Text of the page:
“What began as a Lenten commitment has become integral to my spiritual practice,” says Sister Tomy. “At first, my primary motivation was mindfulness of my brothers and sisters who go hungry. But the more I learned about the social and environmental impact of meat production in the US, the deeper my commitment became.”
Increasing awareness of plant-based eating among faith groups is a hugely positive step towards reducing our meat and dairy intake, especially when we consider the reach of religious groups in the US alone (70 percent of the US is Christian).
Having the support of a church, mosque, temple or other house of worship can stimulate friendly debate, and help encourage and support others to cut down on their meat intake. For example, the Vegan Church in the Netherlands hosts regular cooking workshops, communal meals and bible study on themes related to plant-based eating.
As we continue to move towards plant-based eating, there will be more challenges to overcome. But religious and spiritual groups have a huge potential to support many more people in altering their diets for the good of the planet, for animals suffering in factory farms, and for the empowering experience of embodying their deepest values.
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Welcome to Our Website
The Surrey Botanical Society (SBS), originally known as Surrey Flora Committee (SFC), has been in existence since 1957 and aims to represent and unite all those who want to enjoy, study and record Surrey’s astonishingly interesting, beautiful and diverse flora. Membership is open to anyone with an interest in the subject. Why not Join us? New Members are always welcome and an Application Form can be downloaded from this website.
We hold regular Field Meetings in the growing season, which are very enjoyable. All are welcome, and no previous experience is required. There is a strong supportive, educational and social element to these meetings, and our more knowledgeable members are always ready to help those in need. There is an annual AGM, of course, and a Social Meeting. We have also organised a few workshops in the past. Informal recording meetings are also held and notice of these is emailed to members in advance.
Plant records are documented using MapMate and are co-ordinated with the Botanical Society of Britain and Ireland. If you do not have a copy of MapMate you can download and enter records on our MS Excel 2010 Recording Form and submit it periodically. Instructions for use of the spreadsheet and an example sheet are included. You can also download our Recording Strategy document.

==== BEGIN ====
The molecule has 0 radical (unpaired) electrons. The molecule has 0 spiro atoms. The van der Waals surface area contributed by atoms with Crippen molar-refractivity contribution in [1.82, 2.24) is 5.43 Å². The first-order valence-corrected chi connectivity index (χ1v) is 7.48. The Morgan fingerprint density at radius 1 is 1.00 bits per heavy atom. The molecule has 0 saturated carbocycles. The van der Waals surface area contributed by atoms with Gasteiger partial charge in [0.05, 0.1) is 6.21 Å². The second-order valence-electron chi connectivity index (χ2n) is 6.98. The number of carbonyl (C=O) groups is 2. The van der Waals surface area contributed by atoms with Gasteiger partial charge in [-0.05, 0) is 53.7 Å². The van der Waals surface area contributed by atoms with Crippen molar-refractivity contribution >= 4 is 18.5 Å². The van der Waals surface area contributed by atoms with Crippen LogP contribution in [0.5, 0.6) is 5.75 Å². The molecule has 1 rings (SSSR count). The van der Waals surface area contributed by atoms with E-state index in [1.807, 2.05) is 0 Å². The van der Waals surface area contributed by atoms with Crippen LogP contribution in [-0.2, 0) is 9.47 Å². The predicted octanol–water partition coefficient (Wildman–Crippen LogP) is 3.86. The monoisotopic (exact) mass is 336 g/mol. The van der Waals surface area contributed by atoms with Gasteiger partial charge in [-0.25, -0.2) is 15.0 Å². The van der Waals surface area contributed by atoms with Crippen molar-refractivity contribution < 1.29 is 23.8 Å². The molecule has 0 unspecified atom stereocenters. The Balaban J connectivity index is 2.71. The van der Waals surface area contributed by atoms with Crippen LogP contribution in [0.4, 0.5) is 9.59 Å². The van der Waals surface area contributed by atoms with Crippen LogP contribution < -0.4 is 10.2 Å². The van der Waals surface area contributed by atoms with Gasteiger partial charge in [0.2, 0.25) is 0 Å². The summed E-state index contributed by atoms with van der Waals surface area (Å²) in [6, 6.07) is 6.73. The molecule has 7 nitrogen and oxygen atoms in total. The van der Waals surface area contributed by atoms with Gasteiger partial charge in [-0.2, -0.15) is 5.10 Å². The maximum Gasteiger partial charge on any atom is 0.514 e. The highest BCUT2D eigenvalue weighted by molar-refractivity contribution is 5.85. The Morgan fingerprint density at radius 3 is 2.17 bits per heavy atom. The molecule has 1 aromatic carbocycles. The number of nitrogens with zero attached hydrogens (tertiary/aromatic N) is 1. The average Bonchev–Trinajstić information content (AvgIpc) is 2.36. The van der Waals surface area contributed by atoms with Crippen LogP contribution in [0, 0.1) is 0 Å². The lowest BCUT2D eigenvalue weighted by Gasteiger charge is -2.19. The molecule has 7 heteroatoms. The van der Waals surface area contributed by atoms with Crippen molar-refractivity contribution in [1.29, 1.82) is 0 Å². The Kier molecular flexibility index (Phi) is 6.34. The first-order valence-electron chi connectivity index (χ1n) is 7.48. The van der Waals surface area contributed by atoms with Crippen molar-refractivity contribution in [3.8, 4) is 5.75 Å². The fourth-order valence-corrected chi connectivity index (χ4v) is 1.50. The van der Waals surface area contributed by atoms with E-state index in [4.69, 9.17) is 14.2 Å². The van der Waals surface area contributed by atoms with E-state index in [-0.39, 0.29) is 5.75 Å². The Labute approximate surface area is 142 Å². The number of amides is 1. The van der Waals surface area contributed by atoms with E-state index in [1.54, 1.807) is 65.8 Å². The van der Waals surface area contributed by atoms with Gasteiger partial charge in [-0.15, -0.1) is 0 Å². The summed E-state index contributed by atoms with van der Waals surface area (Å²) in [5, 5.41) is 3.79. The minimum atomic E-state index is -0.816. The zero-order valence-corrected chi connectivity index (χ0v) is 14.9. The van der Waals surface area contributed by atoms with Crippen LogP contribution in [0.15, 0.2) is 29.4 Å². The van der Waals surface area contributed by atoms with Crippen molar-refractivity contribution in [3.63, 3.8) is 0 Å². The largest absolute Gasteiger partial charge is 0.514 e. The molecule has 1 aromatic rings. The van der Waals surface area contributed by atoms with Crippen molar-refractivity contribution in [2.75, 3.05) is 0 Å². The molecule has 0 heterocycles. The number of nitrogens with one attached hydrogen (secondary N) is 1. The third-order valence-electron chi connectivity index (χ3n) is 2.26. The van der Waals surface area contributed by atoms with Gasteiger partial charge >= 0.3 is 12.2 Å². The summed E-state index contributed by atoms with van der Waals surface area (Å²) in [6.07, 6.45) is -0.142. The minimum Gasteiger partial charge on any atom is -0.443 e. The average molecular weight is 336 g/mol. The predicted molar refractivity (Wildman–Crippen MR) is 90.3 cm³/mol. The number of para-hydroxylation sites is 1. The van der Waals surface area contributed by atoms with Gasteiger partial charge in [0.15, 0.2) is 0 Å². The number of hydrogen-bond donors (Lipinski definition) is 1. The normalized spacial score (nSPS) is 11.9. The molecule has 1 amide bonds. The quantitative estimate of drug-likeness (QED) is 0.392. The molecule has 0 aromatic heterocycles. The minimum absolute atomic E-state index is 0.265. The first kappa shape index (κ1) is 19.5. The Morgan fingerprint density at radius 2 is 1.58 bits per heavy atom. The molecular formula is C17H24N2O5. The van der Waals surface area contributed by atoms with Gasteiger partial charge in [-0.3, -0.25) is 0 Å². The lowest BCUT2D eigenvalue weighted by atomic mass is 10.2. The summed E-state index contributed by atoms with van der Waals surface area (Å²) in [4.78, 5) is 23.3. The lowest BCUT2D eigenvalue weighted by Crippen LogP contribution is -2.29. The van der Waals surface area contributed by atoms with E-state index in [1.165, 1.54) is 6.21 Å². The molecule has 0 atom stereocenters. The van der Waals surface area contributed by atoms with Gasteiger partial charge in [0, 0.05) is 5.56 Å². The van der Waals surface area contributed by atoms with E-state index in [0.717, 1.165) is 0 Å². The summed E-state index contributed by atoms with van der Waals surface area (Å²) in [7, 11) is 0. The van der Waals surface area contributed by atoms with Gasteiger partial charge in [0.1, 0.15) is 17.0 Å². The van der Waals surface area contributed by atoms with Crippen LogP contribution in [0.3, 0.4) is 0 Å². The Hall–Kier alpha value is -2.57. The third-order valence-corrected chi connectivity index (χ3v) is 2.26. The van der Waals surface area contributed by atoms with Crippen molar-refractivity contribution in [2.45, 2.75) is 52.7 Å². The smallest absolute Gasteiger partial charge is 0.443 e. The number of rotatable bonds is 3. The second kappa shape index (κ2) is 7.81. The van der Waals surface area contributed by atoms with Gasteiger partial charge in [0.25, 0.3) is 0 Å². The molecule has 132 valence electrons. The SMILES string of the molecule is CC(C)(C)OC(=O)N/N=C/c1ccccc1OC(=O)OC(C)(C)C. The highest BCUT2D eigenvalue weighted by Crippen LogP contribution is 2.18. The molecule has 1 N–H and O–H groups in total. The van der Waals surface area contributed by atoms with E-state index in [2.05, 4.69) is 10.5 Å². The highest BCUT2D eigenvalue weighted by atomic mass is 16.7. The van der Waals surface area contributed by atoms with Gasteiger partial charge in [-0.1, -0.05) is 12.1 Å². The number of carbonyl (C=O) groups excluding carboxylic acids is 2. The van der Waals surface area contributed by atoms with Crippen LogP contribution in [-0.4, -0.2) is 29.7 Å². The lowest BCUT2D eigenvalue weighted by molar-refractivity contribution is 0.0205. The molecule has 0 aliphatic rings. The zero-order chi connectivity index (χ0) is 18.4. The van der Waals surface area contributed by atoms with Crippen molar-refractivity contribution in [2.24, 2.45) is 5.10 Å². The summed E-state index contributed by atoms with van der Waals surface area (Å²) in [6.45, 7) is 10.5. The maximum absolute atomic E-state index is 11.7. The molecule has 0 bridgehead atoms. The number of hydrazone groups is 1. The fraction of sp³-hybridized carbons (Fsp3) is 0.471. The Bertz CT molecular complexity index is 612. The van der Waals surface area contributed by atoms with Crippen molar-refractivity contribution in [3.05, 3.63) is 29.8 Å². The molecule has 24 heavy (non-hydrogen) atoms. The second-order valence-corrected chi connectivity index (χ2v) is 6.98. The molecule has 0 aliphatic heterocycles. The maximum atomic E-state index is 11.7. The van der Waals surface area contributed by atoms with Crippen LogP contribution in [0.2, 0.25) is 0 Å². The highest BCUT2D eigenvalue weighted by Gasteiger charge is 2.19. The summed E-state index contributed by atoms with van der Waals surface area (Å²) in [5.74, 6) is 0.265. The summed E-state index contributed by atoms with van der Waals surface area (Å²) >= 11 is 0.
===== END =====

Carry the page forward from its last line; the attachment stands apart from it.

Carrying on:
We are compiling a Rare Plant Register, and gradually working towards a new Surrey County Flora. Bespoke applications,available to SBS Members only, are available on this website to view a searchable, interactive Virtual Map and interactive distribution maps of all Surrey records and taxa by 1 Km Squares and Date Class. The latter was updated on 30 September 2019. We also analyse the number of our MapMate records and taxa by date class biannualy and the results are circulated to members as Excel spreadsheets. The most recent may be downloaded from this website (see 1Km Records /Introduction). The Virtual Map, although focused on Surrey, covers the world..
Our members past and present either individually, in informal groups or at formal field meetings have currently amassed more than 807,000 records of nearly 3,000 identified taxa from Surrey’s 2,105 monads. Although this may seem a huge number there are more than 400 rare plants recorded in Surrey for which we would like more records.
Our Photo Gallery includes more than two hundred images of Surrey wild flowers taken by our members. This gallery may be searched by scientific or vernacular name. We also maintain a Facebook Group where you can share your images of Surrey’s rich flora.
We publish biannual newsletters, which are sent to all members. These include meeting reports and other useful information on our activities. Back issues of our newsletters from 1957 to the present are available for members to download and there is an index to all series 2 issues published from Spring 2003 to the present.
Our website also includes lists of useful Links, including National Organisations, Aids to Identification, Local Natural History Societies, Wildlife Trusts. Maps, Sites of Special Scientific Interest & Reserves, and Facebook Groups and Blogs.